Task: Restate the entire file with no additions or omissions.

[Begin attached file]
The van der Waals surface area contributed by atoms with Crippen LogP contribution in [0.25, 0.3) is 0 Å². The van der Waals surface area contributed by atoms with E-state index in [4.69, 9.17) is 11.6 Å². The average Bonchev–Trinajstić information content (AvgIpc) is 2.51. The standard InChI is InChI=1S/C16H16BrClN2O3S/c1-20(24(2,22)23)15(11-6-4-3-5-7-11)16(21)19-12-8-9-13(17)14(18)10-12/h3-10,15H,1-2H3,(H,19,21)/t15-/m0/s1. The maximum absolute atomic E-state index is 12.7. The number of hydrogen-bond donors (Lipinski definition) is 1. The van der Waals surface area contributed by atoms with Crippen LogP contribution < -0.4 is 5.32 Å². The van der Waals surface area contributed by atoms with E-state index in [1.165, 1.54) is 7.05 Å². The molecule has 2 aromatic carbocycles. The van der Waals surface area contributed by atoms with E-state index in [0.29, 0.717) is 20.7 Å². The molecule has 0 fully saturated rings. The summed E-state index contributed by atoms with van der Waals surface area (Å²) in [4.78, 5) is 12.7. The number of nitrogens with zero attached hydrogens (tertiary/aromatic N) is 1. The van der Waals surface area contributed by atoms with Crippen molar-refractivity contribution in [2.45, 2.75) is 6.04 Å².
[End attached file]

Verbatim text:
The van der Waals surface area contributed by atoms with Crippen LogP contribution in [0.25, 0.3) is 0 Å². The van der Waals surface area contributed by atoms with E-state index in [4.69, 9.17) is 11.6 Å². The average Bonchev–Trinajstić information content (AvgIpc) is 2.51. The standard InChI is InChI=1S/C16H16BrClN2O3S/c1-20(24(2,22)23)15(11-6-4-3-5-7-11)16(21)19-12-8-9-13(17)14(18)10-12/h3-10,15H,1-2H3,(H,19,21)/t15-/m0/s1. The maximum absolute atomic E-state index is 12.7. The number of hydrogen-bond donors (Lipinski definition) is 1. The van der Waals surface area contributed by atoms with Crippen LogP contribution < -0.4 is 5.32 Å². The van der Waals surface area contributed by atoms with E-state index in [1.165, 1.54) is 7.05 Å². The molecule has 2 aromatic carbocycles. The van der Waals surface area contributed by atoms with E-state index in [0.29, 0.717) is 20.7 Å². The molecule has 0 fully saturated rings. The summed E-state index contributed by atoms with van der Waals surface area (Å²) in [4.78, 5) is 12.7. The number of nitrogens with zero attached hydrogens (tertiary/aromatic N) is 1. The van der Waals surface area contributed by atoms with Crippen molar-refractivity contribution in [2.45, 2.75) is 6.04 Å².